I've already stated my support of and reasons for not using the R word in casual conversation, a subject that has garnered lots of attention and commentary in the media. Here are two more recent takes on this on-going controversy, one for and one against.

Read Christopher Fairman's argument: The Case Against Banning the Word 'Retard, here. Tim Shriver's response: The Bigotry Behind the Word Retard, can be found, here.

I'm Team Shriver, and pro dignity for millions of people with intellectual and other disabilities worldwide. I also continue my support of refraining from using outdated, hurtful language that reinforces painful stereotypes for other minorities and women as well.

The fact this issue is being discussed in 2010 says how far the special needs movement has come. Still, we've got miles to go before many people truly understand and appreciate why we should care about this population's on-going human-rights struggles, and how the use of one powerful, six-letter word can have such negative impact on their lives.

As a devoted mom who parented a child with a disability for nearly thirteen years, it's a painful reality I understand all too well.

Olympic Torch Bearer Rick Hansen Rocks!

There are some moments in the world of special needs advocacy that require few words, although the word 'powerful' quickly comes to mind. Seeing wheelchair athlete and spinal-cord-injury activist extraodinaire, Rick Hansen, as a torch bearer for the Olympics Opening Ceremony was one of those moments.

Canada's 'Man in Motion' is paralyzed from the waist down, the result of a car crash at age 15. What Hansen has done since, including winning 19 wheelchair marathons, six medals in the Paralympics, and raising 26 million dollars for spinal cord research, is nothing short of remarkable. He is an inspiration and a great example for us all.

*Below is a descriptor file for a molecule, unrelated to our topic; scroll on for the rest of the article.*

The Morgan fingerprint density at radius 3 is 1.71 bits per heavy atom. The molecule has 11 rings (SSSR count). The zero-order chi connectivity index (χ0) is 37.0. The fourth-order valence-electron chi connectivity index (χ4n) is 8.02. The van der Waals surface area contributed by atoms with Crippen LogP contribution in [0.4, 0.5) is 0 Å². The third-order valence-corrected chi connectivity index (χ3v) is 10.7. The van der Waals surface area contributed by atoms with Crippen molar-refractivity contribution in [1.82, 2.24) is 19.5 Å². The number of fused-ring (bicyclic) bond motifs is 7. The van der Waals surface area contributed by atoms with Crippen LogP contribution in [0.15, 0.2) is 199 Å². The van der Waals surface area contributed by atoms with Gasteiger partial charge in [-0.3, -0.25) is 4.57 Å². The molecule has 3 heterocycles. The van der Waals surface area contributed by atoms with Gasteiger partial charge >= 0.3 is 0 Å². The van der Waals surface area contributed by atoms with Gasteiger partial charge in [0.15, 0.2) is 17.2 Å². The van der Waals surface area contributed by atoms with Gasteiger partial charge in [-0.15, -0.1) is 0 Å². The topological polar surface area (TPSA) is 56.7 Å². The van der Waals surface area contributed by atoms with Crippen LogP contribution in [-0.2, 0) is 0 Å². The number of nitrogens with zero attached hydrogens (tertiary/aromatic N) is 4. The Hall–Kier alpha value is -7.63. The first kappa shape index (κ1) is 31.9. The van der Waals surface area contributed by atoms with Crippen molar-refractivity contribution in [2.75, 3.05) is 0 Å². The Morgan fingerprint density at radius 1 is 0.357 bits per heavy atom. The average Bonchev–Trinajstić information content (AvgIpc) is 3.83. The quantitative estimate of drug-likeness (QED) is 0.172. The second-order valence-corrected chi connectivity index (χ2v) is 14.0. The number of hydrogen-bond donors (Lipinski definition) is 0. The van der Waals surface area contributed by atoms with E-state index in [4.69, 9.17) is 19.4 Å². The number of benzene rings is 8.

"When we remove barriers, anything is possible," Hansen states.

I couldn't agree more.

Find out more about the man and his mission and see videos of his 2010 Olympic appearance at the Rick Hansen Foundation.

Photo Judy Winter 09

New York Times -The Subject of the Sibling

Good piece in The New York Times Magazine yesterday entitled 'The Subject of the Sibling,' by Susan Senator, mother of an autistic son. Read it here.

It's always good when the special needs sibling's voice is heard. Not always easy to hear their uncensored words, but important that we do so.

Friday, February 05, 2010

Media Alert! -Temple Grandin, Autism and HBO

Don't miss Claire Danes as Temple Grandin in the story of the challenging life of the fascinating bestselling author and advocate for humane livestock facilities. Temple is autistic. The program airs on Saturday, February 6th at 8 p.m. E.T. on HBO.

News Flash! -Rahm Emanuel Signs Pledge to End Use of R-Word

According to ABC News and Special Olympics, Rahm Emanuel signed the pledge to end use of the R-Word at around 7:30 p.m. last night.

Now, it's your turn.

Sign it here.

Logo courtesy of Special Olympics

Thursday, February 04, 2010

The Plus Side of the Rahm Emanuel/R-Word Controversy

White House Chief of Staff, Rahm Emanuel, opened his mouth in a meeting last August and created a firestorm of controversy over use of the word 'retarded,' language use that has rightly infuriated many in the disability rights community, and created a media buzz that I'm quite sure Rahm wishes would disappear. His insensitive word choice came not that long after President Obama's own joke on late night television at the expense of Special Olympic athletes. Both men have since apologized for their verbal "transgressions."

Of course, there has been no shortage of loud naysayers quick to attack this challenge to free speech as liberal political correctness run amuk. "It's just a word," many proclaim, often behind the safety of anonymous screen names. But retard is much more than just a word. Use of this kind of language helps fuel outdated and limiting perceptions that get in the way of life opportunities for millions of people with a wide range of disability, and their families.

I know that pain firsthand. Although my son was bright and talented, his physical challenges and wheelchair use led far too many people, including educators, to predetermine his value and potential because they wrongly believed Eric was also mentally challenged. As a result, they expected even less from him. I've spent my life trying to right this wrong.